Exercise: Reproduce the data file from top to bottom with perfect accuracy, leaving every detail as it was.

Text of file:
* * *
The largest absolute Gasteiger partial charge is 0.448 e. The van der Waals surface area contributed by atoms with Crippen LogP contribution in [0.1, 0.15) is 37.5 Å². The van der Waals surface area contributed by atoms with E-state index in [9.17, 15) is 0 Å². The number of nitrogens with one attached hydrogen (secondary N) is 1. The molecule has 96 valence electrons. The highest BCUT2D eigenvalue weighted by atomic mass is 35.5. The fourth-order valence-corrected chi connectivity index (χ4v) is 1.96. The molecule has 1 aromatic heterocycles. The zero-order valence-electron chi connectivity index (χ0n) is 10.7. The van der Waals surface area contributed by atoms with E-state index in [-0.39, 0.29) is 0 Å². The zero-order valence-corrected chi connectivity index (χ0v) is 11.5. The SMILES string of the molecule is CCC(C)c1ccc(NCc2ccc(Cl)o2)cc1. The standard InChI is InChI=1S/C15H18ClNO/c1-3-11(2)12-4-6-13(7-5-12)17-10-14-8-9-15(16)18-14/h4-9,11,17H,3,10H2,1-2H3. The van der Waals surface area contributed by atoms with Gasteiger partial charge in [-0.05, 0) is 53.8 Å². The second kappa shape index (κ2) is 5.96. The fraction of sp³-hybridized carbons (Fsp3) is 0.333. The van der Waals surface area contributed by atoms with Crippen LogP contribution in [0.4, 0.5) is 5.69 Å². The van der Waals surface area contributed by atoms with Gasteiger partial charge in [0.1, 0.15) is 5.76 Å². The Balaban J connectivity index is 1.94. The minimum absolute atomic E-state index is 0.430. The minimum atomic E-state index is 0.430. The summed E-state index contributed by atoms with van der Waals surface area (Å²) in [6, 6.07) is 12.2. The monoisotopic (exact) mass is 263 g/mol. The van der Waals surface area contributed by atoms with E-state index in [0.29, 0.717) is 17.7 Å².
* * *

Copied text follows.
The largest absolute Gasteiger partial charge is 0.448 e. The van der Waals surface area contributed by atoms with Crippen LogP contribution in [0.1, 0.15) is 37.5 Å². The van der Waals surface area contributed by atoms with E-state index in [9.17, 15) is 0 Å². The number of nitrogens with one attached hydrogen (secondary N) is 1. The molecule has 96 valence electrons. The highest BCUT2D eigenvalue weighted by atomic mass is 35.5. The fourth-order valence-corrected chi connectivity index (χ4v) is 1.96. The molecule has 1 aromatic heterocycles. The zero-order valence-electron chi connectivity index (χ0n) is 10.7. The van der Waals surface area contributed by atoms with E-state index in [-0.39, 0.29) is 0 Å². The zero-order valence-corrected chi connectivity index (χ0v) is 11.5. The SMILES string of the molecule is CCC(C)c1ccc(NCc2ccc(Cl)o2)cc1. The standard InChI is InChI=1S/C15H18ClNO/c1-3-11(2)12-4-6-13(7-5-12)17-10-14-8-9-15(16)18-14/h4-9,11,17H,3,10H2,1-2H3. The van der Waals surface area contributed by atoms with Gasteiger partial charge in [-0.05, 0) is 53.8 Å². The second kappa shape index (κ2) is 5.96. The fraction of sp³-hybridized carbons (Fsp3) is 0.333. The van der Waals surface area contributed by atoms with Crippen LogP contribution in [0.4, 0.5) is 5.69 Å². The van der Waals surface area contributed by atoms with Gasteiger partial charge in [0.1, 0.15) is 5.76 Å². The Balaban J connectivity index is 1.94. The minimum absolute atomic E-state index is 0.430. The minimum atomic E-state index is 0.430. The summed E-state index contributed by atoms with van der Waals surface area (Å²) in [6, 6.07) is 12.2. The monoisotopic (exact) mass is 263 g/mol. The van der Waals surface area contributed by atoms with E-state index in [0.29, 0.717) is 17.7 Å².